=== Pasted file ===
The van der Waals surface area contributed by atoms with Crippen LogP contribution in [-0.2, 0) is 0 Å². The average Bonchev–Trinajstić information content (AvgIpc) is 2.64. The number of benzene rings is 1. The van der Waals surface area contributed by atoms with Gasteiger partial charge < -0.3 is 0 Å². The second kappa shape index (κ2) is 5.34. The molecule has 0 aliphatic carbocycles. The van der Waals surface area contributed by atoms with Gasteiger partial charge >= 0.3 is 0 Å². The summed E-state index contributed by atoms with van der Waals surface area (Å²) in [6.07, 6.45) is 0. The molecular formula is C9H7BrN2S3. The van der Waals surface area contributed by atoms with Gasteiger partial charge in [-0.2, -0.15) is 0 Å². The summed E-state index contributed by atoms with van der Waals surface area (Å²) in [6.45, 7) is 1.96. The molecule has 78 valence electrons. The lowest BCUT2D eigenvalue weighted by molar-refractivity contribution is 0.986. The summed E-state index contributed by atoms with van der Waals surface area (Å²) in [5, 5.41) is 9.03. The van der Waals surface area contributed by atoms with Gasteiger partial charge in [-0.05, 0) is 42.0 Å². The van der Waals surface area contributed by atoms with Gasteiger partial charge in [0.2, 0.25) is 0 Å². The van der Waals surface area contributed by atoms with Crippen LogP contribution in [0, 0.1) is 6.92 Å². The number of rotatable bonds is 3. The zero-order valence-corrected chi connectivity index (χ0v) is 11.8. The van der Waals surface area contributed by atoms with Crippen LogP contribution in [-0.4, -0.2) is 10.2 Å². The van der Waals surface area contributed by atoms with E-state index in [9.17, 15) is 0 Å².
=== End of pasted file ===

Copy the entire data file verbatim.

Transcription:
The van der Waals surface area contributed by atoms with Crippen LogP contribution in [-0.2, 0) is 0 Å². The average Bonchev–Trinajstić information content (AvgIpc) is 2.64. The number of benzene rings is 1. The van der Waals surface area contributed by atoms with Gasteiger partial charge < -0.3 is 0 Å². The second kappa shape index (κ2) is 5.34. The molecule has 0 aliphatic carbocycles. The van der Waals surface area contributed by atoms with Gasteiger partial charge >= 0.3 is 0 Å². The summed E-state index contributed by atoms with van der Waals surface area (Å²) in [6.07, 6.45) is 0. The molecular formula is C9H7BrN2S3. The van der Waals surface area contributed by atoms with Gasteiger partial charge in [-0.2, -0.15) is 0 Å². The summed E-state index contributed by atoms with van der Waals surface area (Å²) in [6.45, 7) is 1.96. The molecule has 78 valence electrons. The lowest BCUT2D eigenvalue weighted by molar-refractivity contribution is 0.986. The summed E-state index contributed by atoms with van der Waals surface area (Å²) in [5, 5.41) is 9.03. The van der Waals surface area contributed by atoms with Gasteiger partial charge in [-0.05, 0) is 42.0 Å². The van der Waals surface area contributed by atoms with Gasteiger partial charge in [0.2, 0.25) is 0 Å². The van der Waals surface area contributed by atoms with Crippen LogP contribution in [0, 0.1) is 6.92 Å². The number of rotatable bonds is 3. The zero-order valence-corrected chi connectivity index (χ0v) is 11.8. The van der Waals surface area contributed by atoms with Crippen LogP contribution in [-0.4, -0.2) is 10.2 Å². The van der Waals surface area contributed by atoms with E-state index in [9.17, 15) is 0 Å².